Homeowners in Port Stanley are raising objections to a ‘draft plan of condominium’ that proposes rezoning property on the edge of the woodlands and ravine at the west end of Hill Street to permit construction of 27 townhouses.
Opponents to the application by Morgan, John and Ada Pavia, at 279 Hill Street, are demanding Central Elgin at least postpone the proposed November 14, 2022 public meeting to give the new Council more time to get its bearing on the issue. Area residents are also calling for a face-to-face meeting with their newly elected representatives, rather than the proposed Zoom online meeting.
“I have had numerous conversations with people on council, planning department, conservation authority and am waiting for a return call from (Rob Flack, the Progressive Conservative Member of Provincial Parliament for Elgin – Middlesex – London),” said Rich Gruener, whose residence backs onto the site. “With the legislation that is apparently coming down from the Provincial government, it’s not looking like we have many options.”
Premier Doug Ford’s Provincial government has tabled new measures to speed up development and intensification based on the Housing and Affordability Task Force Report that recommends building 1.5 million homes across Ontario over the next 10 years.
“They ‘may’ postpone the meeting until the new council is in place, but it seems that is just delaying the inevitable,” added Gruener. “I am still trying to convince council for an in-person public meeting. The more people that can call (and) email the better.
The timing of the public meeting raised some questions in the neighbourhood.
Paul Shipway, Central Elgin’s Chief Administrative Officer and Clerk confirmed the public meeting is scheduled virtually for November 14, 2022.
“The purpose of the meeting is to provide the opportunity for persons to make written or verbal representation either in support of, or in opposition to the proposed planning applications,” said Shipway. “The meeting will be conducted by the 2018-2022 term of Council.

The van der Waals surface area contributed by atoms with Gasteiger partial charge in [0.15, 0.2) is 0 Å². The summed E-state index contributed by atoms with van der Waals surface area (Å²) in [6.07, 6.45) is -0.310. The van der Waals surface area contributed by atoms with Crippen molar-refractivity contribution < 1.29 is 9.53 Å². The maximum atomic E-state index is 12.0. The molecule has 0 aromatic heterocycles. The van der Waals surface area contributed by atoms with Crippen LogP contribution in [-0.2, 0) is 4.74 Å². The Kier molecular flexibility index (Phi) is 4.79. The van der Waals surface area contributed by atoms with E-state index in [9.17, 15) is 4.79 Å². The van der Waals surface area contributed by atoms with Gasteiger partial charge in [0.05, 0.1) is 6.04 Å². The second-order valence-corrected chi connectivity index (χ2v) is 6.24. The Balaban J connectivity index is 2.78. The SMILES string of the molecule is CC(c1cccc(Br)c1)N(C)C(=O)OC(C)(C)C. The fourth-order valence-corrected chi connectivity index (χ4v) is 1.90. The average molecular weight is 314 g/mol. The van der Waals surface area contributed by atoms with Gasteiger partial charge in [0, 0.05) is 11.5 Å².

“The consideration of bylaws to implement the planning applications would occur at a later date under the 2022-2026 term of Council,” he added. New council members are scheduled to take their oaths of office on December 5, 2022.
“I am encouraging everyone in the neighbourhood to continue writing (and) calling (Central Elgin) with our disapproval of this development and also the process in pushing it through,” he said. “There are many discrepancies in the reports that I am going to highlight in a follow up email to council and then my presentation at the Nov. 14 meeting.”
The Pavia’s existing single-family dwelling is on a rectangular two-acre parcel of land on the north side of Hill Street, just west of Beamish Street. Redevelopment plans propose 27 two-storey townhouses in three-and-four-unit blocks.
The site is already zoned for residential purposes in the Central Elgin Official Plan, however, changes are required to facilitate the intensification of development. The west boundary of the site runs along property that is designated as Natural Heritage land. The nearby ravine is zoned Natural Hazard land.
“Through consultation with the (Kettle Creek) Conservation Authority, any impacts to the wooded area will be compensated for,” according to a May 2022 Planning Justification Report prepared for the landowners by planning consultants Zelinka Priamo, of London. “The subject lands are designated for residential development and it is not anticipated that any impacts to the wooded area will have lasting negative effects.”
Neighbours of the redevelopment site, having recently rebounded from inconveniences caused by construction of a new subdivision at Hill and East Road, fear more disruptions are imminent.
They say they bought their homes believing the density on the site would not change and that its natural setting would be preserved. Now, a portion of the ravine may be filled in and some of the trees removed to accommodate construction.
The residents also fear some costs associated with construction may be passed on to taxpayers. For example, the proposed development is at a bend in the road where a village street built to Provincial standards narrows to accommodate a shared laneway for several homes further west of the site. Besides redesigning the streetscape, they say storm sewers, water services and drainage will also need upgrades.
“There’s just so much of this that doesn’t make sense,” said John Johnstone, who lives next door to the Pavias. “This is just the tip of the iceberg,” he added, fearing that “nickel and diming” of the Natural Heritage designation is likely to lead to more impacts on nature and tax bills.
John Pavia, who has lived on the property for 15 years, said the proposed development is a natural extension of the subdivision to the east, fronting on Beamish Street. An aerial photograph (shown below) demonstrates this, he added. Pavia said he is not accountable for whatever real estate agents may have said – or failed to say – to people who bought houses on the perimeter of the development site. He believes the redevelopment will not be a burden to taxpayers.
“There’s a housing crisis in Ontario,” said John’s son Morgan Pavia, a home builder in Grand Bend. The Government of Ontario is actively encouraging intensification, he added, with a full range of housing types and densities to meet demographic and market requirements.
Morgan Pavia said the family has not decided on a developer to follow through on the plans, although he may assume the role himself.
“I understand (the neighbourhood’s) concerns, but it is very commonplace to see these two types of housing beside each other,” said Morgan. “It’s all well within the boundaries of what’s permitted. We’ve done everything we could to make it better suited.”